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Leaving Home

Leaving Home

Leaving home is one of the most difficult decisions you may make as a young person if you choose to leave home.
People leave home for lots of different reasons:  to be more independent; to work or study in another town; to live with friends or a partner; because of arguments, hassles or too many rules at home; because home just isn’t a safe place to be anymore.

Because leaving home is such an important decision, make sure you think through your options thoroughly before taking any steps.
For some practical advice about flatting and renting, click here.

My home is unsafe and I’m being abused, what can I do?

If you are being physically, emotionally, and / or sexually abused, then you may need to get out of home, no matter how old you are. You may leave home or be removed from home for your own protection.

When it’s not safe at home, find someone you can trust to talk to.  If you don’t have a sympathetic adult (like a school counsellor, teacher, church leader, youth worker or relative) whom you trust, there are some agencies that can help, including:

If it’s an emergency, phone the Police on 111.

If you would like some temporary advice, you can call YouthLaw or your local community law centre.

I am leaving home because it’s unsafe to stay, what should I take with me?

If you are leaving because it is unsafe to stay, try and take with you:

  • identification papers (birth certificate, passport, driver licence)
  • money
  • bank cards (including bank account card)
  • any medical supplies you need, especially prescription medicines
  • phone numbers of friends, family, doctor, school

There are things you can do to protect yourself from an unsafe home environment, including getting a Protection Order, involving the Ministry for Children – Oranga Tamariki or the Police, or changing your care arrangements.  Give us a call for more information.

When can I leave home?

You can leave home without your parents’ or guardians’ consent at the age of 16. But, if the police think you are “at risk” because you are, for example, mixing with the wrong people or becoming involved in crime, they may intervene and organise a Family Group Conference or take you home.  Generally, the police would not get involved if you have a safe place to live and you can financially support yourself.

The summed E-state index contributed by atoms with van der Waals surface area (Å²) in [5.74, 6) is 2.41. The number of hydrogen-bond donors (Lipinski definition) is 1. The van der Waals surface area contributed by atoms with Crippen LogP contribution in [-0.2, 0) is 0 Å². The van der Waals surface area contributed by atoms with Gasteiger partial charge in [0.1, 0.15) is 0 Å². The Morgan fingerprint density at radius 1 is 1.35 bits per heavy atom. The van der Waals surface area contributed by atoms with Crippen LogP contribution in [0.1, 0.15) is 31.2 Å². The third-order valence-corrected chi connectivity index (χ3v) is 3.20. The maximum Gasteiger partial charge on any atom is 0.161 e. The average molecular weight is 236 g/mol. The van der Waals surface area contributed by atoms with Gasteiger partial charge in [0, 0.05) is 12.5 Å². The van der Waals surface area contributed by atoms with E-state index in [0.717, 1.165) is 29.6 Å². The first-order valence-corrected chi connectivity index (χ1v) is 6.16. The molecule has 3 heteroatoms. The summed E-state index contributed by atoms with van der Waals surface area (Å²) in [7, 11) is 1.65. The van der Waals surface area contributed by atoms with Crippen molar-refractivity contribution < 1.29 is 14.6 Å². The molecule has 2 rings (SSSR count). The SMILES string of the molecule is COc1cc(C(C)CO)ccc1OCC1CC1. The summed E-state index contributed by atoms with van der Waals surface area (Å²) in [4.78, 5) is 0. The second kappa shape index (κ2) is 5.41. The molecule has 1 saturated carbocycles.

If your parents are worried, they can apply to the Family Court to put you under the guardianship of the Court where the Court can make major decisions for you until you are 18. Even if this happens, the Court will only make decisions about where you live if there are really good reasons for doing so.

Until you reach the age of 18, your parents remain your legal guardians. If your parents believe that you lack the maturity and judgment to live away from home (for example, if your mental functioning is damaged), they can apply to the Family Court for a warrant. This warrant gives the parent’s rights to provide you with day-to-day care.

I’m under 16 years old, can I leave home?

Your parents or guardians are legally responsible for you until you are 18 years old.  While you are under 16 years, you can only leave home if your parents agree and if they have made adequate arrangements for your care, such as a safe place to live, clothing, food, education and medical care.

If you are abused or neglected, you may call the Police on 111. You can also call MCOT who may also take over the care for you until you turn 17 if they think you’re in an unsafe environment.

If you’re unsure, call us at YouthLaw and we may be able to give you some information on your situation.

If I leave home, what do I need to know before leaving?

Plan your departure. Leaving home means more independence and more freedom, but it also means more responsibilities and it can be expensive and lonely. Planning is very important; “crashing” on a friend’s floor is a short-term option only.  It would not be comfortable or private and if you overstay your welcome or don’t pay your way, it could mean the end of your friendship.  Make sure you discuss your plans with your friend and your friend’s family before moving in if you choose to live with a friend. Save enough before you leave to set yourself up.


How much money do I need to prepare before I leave home?

You will need money for board or rent, bond, power, phone, food and travel costs. Decide when, how and with whom you are staying with before leaving, and what your long-term accommodation plan is.  If you do not have a job or money, you will need to check if you can claim any benefits before leaving.  Get in touch with your local Work and Income New Zealand  (WINZ) office to see what you are entitled to before leaving. It’s not a good plan to wing it, that could leave you homeless.

If you would like some temporary advice, contact us at YouthLaw.

What can I take with me when I leave home?

You can take:

  • your personal clothing and accessories,
  • anything you have bought with your own money,
  • anything bought especially for you eg. bike, radio,
  • any personal documents such as your passport, drivers licence, birth certificate,
  • any hire purchase or layby items in your name, and
  • anything else your parents have agreed you can take.

You can’t take:

  • any property that is owned by your parents, another family member or anyone else, and
  • anything attached to or built into the house – fitted carpets, built-in furniture etc.

Grey areas

The law is unclear about some types of property, such as furniture in your bedroom, pillows, sheets, and blankets.  If your parents and you cannot agree on what you should take, you could make a claim at the Disputes Tribunal where a decision can be made about whether you own the property that you want to take for a fee.

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